Staunton Treatment Center also accepts the following forms of payment - private health insurance, private pay, sliding fee scale, military insurance, other state funds, state welfare or child and family services funds and more.
Augusta Health is 25.7 miles from Harrisonburg, Virginia
Fentanyl is a powerful synthetic opioid analgesic that has garnered significant attention in recent years due to its role in the opioid crisis. Here are some essential facts about fentanyl:
Potency: Fentanyl is estimated to be 50 to 100 times more potent than morphine and 25 to 50 times more potent than heroin. Due to its high potency, it is prescribed in micrograms (mcg) rather than the milligrams (mg) typically used for other opioids.
Medical use: Fentanyl is primarily used in medical settings to manage severe pain, such as chronic pain or breakthrough pain in cancer patients. It is also used as an anesthetic during surgical procedures. Fentanyl is available in various forms, including transdermal patches, lozenges, tablets, and injections.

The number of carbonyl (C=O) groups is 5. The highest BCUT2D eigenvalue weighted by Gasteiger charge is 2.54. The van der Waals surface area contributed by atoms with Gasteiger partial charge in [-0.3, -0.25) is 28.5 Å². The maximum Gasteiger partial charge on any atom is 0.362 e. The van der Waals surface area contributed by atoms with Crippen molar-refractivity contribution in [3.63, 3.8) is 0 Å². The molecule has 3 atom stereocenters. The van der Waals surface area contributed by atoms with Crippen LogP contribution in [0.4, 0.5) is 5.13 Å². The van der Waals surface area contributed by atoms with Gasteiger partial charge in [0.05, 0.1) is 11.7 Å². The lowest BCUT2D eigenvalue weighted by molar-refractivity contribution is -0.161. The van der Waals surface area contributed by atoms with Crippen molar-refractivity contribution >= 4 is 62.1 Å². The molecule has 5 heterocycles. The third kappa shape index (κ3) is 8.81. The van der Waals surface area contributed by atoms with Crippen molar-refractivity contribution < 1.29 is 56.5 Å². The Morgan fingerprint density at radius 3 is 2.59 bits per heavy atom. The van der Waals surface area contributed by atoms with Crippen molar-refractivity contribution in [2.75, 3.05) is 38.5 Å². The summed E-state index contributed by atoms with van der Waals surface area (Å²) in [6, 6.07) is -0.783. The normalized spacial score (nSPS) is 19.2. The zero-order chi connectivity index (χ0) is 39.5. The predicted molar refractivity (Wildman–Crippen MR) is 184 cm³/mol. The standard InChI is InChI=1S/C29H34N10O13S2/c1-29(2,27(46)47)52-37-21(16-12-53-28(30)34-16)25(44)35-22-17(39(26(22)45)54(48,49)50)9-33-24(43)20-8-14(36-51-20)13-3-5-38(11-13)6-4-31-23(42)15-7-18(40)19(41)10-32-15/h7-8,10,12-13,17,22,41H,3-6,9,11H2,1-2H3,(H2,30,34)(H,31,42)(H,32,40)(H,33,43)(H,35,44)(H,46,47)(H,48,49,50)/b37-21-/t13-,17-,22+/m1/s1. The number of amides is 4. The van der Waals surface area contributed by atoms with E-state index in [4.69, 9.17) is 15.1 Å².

Illicit use: Fentanyl has become a significant concern in the illicit drug market due to its potency and relatively low production cost. Illegal fentanyl is often mixed with other drugs, such as heroin, cocaine, or counterfeit prescription pills, increasing the risk of overdose for unsuspecting users.
Overdose risk: Fentanyl's potency makes it particularly dangerous, as even a small amount can cause an overdose. Signs of fentanyl overdose include slow or shallow breathing, unresponsiveness, pinpoint pupils, cold and clammy skin, and loss of consciousness. Fentanyl overdoses can be fatal if not promptly treated.